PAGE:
Top 10 Mindf**k Movies

Top 10 Martin Anderson 6 Nov 2007 - 08:11
Total Recall

With more spoilers than Formula One, Martin gets out of the shower to find it was all just a bad dream...

Mindfuck: An idea or concept that shakes one's previously held beliefs or assumptions about the nature of reality. (Urban Dictionary)

Though mentioned in the lyrics of The Rocky Horror Show, 'mindfuck' entered the cultural consciousness with Paul Verhoeven’s 1990 Schwarzenegger sci-fi outing Total Recall

ARNIE: “I’ve got to hand it to you, Cohagen – that’s the best mind-fuck yet.”

The late Philip K. Dick (Total Recall was based on his short story, We Can Remember It For You Wholesale) was the mindfuck-master, and the cream of his short-stories frequently feature people who discover the world is not quite as they thought. In Blade Runner, Rachel’s discovery that her memories are cut-and-paste copies of her employer’s niece’s life is a fairly typical P.K.D. event. Dick was obsessed with solipsism, the notion that our reality is informed only by senses that can be manipulated, and works such as Ubik and The Three Stigmata of Palmer Eldritch explore the narrative potential of these possibilities.

The best of hack-novelist John Franklin Bardin’s secret ‘quality’ work is also a great literary mindfuck – in his 1946 novel The Deadly Percheron, a respected psychiatrist wakes up one day to find he is actually a disfigured patient in a mental institution, and must decide if his memory of another life is part of his sickness or the key to his salvation.

Heading for the bargain-basement section, probably the most famous and outrageous mindfuck in popular western culture was when the producers of Dallas decided to reincarnate a dead character when the actor wanted back into the role, and Bobby Ewing famously stepped out of Victoria Principal’s shower and nullified all the events in the previous season of the show. Not even Emma Samms’s alien abduction in The Colbys could top it.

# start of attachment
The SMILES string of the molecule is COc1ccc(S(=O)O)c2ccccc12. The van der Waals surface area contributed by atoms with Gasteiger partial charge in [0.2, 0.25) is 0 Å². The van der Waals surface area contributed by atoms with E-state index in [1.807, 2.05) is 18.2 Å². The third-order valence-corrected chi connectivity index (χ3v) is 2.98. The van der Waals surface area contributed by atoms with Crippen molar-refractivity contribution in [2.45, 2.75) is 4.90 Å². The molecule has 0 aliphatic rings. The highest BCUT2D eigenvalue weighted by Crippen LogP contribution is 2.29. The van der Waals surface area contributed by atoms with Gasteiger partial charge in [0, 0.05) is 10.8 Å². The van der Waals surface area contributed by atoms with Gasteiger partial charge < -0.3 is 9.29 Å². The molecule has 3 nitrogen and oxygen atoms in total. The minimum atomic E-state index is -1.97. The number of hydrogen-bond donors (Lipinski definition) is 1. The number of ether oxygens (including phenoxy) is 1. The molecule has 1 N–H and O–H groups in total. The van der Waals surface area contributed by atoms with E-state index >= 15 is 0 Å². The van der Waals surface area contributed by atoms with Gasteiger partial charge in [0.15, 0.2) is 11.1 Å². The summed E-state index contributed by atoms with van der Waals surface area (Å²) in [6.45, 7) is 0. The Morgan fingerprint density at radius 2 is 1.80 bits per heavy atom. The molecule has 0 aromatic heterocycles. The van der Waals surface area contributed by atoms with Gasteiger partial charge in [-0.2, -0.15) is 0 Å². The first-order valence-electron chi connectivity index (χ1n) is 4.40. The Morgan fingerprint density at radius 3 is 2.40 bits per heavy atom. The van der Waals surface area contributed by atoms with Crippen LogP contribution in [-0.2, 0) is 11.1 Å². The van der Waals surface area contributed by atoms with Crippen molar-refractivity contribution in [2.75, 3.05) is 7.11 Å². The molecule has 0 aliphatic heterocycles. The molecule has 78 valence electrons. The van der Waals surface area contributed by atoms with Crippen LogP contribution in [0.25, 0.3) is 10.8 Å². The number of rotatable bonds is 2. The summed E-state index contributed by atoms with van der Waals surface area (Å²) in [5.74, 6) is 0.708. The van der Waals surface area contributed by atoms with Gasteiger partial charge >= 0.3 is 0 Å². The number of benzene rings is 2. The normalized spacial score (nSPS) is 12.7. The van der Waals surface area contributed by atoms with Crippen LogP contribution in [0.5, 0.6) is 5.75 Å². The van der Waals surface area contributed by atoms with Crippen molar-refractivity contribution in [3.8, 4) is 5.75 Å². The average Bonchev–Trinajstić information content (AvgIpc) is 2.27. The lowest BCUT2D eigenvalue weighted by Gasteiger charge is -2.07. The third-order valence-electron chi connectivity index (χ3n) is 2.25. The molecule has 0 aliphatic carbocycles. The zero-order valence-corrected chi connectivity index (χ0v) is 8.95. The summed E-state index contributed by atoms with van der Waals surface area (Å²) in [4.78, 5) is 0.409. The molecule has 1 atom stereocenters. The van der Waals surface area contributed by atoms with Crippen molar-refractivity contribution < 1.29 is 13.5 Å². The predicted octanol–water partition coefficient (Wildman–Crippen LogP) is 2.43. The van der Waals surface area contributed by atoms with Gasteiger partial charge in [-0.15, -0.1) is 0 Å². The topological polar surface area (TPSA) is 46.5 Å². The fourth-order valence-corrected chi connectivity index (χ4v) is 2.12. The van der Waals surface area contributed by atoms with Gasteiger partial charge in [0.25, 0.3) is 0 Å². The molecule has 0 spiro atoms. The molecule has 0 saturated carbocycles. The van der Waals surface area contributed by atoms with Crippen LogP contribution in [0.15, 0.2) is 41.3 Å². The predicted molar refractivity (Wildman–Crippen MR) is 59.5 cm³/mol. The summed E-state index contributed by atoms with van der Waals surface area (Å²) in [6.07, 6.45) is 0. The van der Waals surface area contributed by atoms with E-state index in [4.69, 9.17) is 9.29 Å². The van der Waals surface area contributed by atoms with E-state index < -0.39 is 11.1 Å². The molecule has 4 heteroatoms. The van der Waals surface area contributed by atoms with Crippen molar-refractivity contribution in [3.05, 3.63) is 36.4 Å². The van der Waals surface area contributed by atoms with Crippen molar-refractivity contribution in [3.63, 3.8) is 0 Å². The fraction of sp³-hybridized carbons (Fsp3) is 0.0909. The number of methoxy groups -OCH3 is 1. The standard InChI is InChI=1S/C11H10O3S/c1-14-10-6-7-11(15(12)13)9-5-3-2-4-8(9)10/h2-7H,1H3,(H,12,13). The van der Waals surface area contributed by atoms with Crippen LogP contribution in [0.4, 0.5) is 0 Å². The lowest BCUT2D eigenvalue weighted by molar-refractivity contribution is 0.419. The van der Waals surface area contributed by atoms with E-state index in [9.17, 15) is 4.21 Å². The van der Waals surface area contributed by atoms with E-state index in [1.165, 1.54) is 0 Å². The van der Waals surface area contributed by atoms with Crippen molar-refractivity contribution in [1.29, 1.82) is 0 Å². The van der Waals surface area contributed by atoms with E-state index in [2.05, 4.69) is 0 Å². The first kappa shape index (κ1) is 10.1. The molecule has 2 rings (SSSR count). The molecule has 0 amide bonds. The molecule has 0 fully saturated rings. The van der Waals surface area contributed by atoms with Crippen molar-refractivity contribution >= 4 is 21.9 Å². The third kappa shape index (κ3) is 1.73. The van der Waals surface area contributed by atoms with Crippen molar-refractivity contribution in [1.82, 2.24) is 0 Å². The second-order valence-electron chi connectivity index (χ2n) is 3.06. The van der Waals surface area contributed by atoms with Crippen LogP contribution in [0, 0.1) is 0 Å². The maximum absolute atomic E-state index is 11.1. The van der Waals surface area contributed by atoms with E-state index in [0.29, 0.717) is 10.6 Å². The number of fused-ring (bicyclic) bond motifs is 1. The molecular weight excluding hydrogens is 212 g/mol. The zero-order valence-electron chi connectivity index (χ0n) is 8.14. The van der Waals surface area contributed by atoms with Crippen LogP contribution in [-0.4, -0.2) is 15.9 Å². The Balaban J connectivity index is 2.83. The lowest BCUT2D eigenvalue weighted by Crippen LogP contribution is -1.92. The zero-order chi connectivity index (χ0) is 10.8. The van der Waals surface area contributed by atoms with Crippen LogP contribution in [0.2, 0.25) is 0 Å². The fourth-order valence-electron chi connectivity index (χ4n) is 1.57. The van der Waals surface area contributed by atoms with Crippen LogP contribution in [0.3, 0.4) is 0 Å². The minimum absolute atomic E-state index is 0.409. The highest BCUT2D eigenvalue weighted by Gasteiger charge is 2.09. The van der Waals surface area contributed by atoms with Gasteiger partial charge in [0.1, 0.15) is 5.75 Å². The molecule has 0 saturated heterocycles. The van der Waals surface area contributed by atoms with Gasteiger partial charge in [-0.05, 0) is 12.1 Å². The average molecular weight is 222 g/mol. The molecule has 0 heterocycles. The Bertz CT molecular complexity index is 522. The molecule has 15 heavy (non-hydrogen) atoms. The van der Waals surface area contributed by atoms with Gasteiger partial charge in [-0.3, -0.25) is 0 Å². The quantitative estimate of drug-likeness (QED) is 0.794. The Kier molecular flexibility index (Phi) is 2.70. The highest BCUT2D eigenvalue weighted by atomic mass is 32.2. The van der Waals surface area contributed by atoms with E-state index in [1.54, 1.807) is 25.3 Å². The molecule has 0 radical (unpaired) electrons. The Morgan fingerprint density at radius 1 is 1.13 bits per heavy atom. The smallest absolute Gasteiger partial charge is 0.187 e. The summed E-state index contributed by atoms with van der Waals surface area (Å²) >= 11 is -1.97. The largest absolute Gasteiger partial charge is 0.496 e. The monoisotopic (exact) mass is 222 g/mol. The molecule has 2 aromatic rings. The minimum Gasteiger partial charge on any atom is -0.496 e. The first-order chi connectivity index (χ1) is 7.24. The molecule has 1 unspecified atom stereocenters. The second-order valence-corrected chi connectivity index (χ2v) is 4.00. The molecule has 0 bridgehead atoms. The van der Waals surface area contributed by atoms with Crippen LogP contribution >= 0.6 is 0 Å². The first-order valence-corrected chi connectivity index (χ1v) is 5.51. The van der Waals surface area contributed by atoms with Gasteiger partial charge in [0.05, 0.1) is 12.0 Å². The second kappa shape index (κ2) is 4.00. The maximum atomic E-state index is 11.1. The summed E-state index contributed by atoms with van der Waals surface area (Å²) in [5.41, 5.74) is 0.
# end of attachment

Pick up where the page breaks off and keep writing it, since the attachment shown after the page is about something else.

Let’s look at some of the best movie mindfucks, excluding however the noteworthy Shyamalan-style ‘He was dead all the time’ conceit found in his work and in films such as The Others (2001). Here are some reality-bending scenarios that did it the hard way…

10. F For Fake (Vérités et mensonges, FR, 1974)
In this under-rated curiosity from the tail-end of the great Orson Welles’s career, the corpulent prankster presents us with a history of inventive and strange cases of fakery and fraud, and promises that "For the next hour everything in this film is strictly based on the available facts.". Trouble is, the film runs for eighty-five minutes, and Welles confesses at the end that he has been lying his head off for nearly half an hour!

9. The Long Kiss Goodnight (1996)
‘Amnesia-chick’ Geena Davis has hired down-at-heel dick Samuel L. Jackson to find out who she was before she washed up on the New England shore and became a cookie-baking wife and mother. Turns out she was a hypertense blonde assassin, and the two sides of her personality go literally head-to-head as she struggles to unravel her past and escape old enemies who have just noticed that she is still alive…

8. The Game (1997)
The ennui of tycoon Michael Douglas’s life is broken by an unusual gift from his brother – participation in a life-altering game run by a Quitters Inc.-style company that seems to have the power to change an implausible number of real-world events. You’ll either be gratified and ‘made whole' by the ending of David Fincher’s typically off-beat thriller, or you’ll be throwing popcorn at the screen in disgust.